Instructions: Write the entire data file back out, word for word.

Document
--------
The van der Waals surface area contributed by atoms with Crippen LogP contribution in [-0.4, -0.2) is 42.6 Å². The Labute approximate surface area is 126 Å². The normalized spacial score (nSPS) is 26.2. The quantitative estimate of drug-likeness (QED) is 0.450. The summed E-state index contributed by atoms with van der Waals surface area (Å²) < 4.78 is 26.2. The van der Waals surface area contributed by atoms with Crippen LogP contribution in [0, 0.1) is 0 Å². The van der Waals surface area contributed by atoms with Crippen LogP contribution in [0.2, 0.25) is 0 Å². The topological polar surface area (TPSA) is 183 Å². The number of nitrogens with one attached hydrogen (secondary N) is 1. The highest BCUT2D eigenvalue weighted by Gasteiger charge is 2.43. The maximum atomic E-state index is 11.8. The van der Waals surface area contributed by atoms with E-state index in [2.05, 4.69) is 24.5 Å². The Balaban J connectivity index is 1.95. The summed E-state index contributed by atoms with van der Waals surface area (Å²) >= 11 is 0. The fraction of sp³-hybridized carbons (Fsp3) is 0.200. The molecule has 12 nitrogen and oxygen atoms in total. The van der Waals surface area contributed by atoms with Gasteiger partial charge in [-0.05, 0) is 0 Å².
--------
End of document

The van der Waals surface area contributed by atoms with Crippen LogP contribution in [-0.4, -0.2) is 42.6 Å². The Labute approximate surface area is 126 Å². The normalized spacial score (nSPS) is 26.2. The quantitative estimate of drug-likeness (QED) is 0.450. The summed E-state index contributed by atoms with van der Waals surface area (Å²) < 4.78 is 26.2. The van der Waals surface area contributed by atoms with Crippen LogP contribution in [0, 0.1) is 0 Å². The van der Waals surface area contributed by atoms with Crippen LogP contribution in [0.2, 0.25) is 0 Å². The topological polar surface area (TPSA) is 183 Å². The number of nitrogens with one attached hydrogen (secondary N) is 1. The highest BCUT2D eigenvalue weighted by Gasteiger charge is 2.43. The maximum atomic E-state index is 11.8. The van der Waals surface area contributed by atoms with E-state index in [2.05, 4.69) is 24.5 Å². The Balaban J connectivity index is 1.95. The summed E-state index contributed by atoms with van der Waals surface area (Å²) >= 11 is 0. The fraction of sp³-hybridized carbons (Fsp3) is 0.200. The molecule has 12 nitrogen and oxygen atoms in total. The van der Waals surface area contributed by atoms with Gasteiger partial charge in [-0.05, 0) is 0 Å².